The American roadside is filled with attractions that were built in the name of love. For instance, there’s Coral Castle in Miami-Dade County, FL, built on the energy of unrequited love by the Latvian-American lothario Edward Leedskalnin; his 16-year-old fiancée apparently refused to marry him only one day before he was to leave for America. He worked out his angst by building the attraction. Then there’s John Milkovisch, a retired upholsterer whose love of beer (and apparent fear of throwing anything away) led him to build the Beer Can House in Houston, TX. It’s completely covered in beer-can siding and other decorations from discarded oat soda cans that John had saved for nearly 20 years. And then there is Leonard Knight, who created Salvation Mountain in the California Desert, a stop dedicated to “God’s love.” All of these stops are grand acts of love, indeed, but they pale in comparison to the whale of a tale from the middle of the country …

A Real Big Fish Story

If it’s one thing that Hugh Davis knew about his wife, Zelta, it’s that she loved whales and had a nice collection of whale figurines. With this in mind, Hugh knew exactly what to give his wife as a surprise anniversary gift in 1971. And so it was that Hugh, a retired zookeeper at the nearby Tulsa zoo, went down to the little spring-fed swimming hole located on his property and built Zelta a big, blue, 80-foot-long concrete whale to show how much he adored her.

Hugh and Zelta Davis  
(Used with permission of Oklahoma Route 66 Association)

However, though it was originally built only for the Davises and their friends to use, both locals and folks just passing by on Route 66 were soon stopping at the Blue Whale for a picture. After seeing how popular the place was becoming, the Davises decided to open it to the public.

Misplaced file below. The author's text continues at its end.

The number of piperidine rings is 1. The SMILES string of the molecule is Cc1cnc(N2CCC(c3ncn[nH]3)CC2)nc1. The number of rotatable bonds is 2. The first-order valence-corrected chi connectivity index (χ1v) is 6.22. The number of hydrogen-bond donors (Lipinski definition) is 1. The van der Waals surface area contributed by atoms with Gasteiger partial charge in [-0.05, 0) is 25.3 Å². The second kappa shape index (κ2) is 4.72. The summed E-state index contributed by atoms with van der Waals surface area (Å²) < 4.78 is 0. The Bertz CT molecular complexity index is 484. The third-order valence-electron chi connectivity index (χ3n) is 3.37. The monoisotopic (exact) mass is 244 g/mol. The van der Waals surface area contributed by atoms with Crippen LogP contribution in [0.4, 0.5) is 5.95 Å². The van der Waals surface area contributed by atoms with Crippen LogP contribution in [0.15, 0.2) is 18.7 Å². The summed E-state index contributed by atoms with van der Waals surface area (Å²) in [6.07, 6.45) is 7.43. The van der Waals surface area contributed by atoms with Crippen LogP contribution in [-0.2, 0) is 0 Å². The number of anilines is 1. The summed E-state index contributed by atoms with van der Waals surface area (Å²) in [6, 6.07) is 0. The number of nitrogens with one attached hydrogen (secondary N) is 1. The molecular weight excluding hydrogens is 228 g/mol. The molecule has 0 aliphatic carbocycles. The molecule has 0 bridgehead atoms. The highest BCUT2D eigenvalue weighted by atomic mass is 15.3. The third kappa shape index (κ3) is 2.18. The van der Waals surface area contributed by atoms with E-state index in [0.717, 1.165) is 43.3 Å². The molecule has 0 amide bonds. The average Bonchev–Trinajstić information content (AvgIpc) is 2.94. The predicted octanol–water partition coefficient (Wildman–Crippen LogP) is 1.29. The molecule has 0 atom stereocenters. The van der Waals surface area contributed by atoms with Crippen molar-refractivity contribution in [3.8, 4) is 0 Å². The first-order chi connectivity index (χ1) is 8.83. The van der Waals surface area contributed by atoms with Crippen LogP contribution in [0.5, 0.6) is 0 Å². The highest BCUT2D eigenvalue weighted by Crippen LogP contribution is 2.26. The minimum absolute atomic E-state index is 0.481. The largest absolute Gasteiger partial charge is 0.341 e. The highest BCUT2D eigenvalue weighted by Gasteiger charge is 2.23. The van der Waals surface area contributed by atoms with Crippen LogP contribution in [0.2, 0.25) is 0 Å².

Naming it Nature’s Acres, along with the Fun and Swim Blue Whale, the family added the Animal Reptile Kingdom (the A.R.K.), a pee-wee sized version of Noah’s famous ship complete with cut-out animals which quickly became a popular choice for children’s parties.

Image: Stuckey’s Corp. / Stephanie Stuckey

Indian Chief Wolf Robe Hunt, who happened to be a full-blooded Acoma Indian (not to mention Hugh’s brother-in-law), opened up the Arrowood Trading Post directly across the highway from the blue whale. Later, Zelta decided she wanted alligators at Nature’s Acres, too, and though Hugh was hesitant at first, he eventually gave in and built Alligator Kingdom near the A.R.K.  (and far enough away from the Blue Whale so the swimmers wouldn’t end up as the alligators’ lunch, of course).

Image: Stuckey’s Corp / Stephanie Stuckey

So, with a big blue whale, a natural swimming hole, an Indian trading post, and alligators, Nature’s Acres had everything that the whole family was looking for in a roadside attraction along Route 66. 

Save the Whale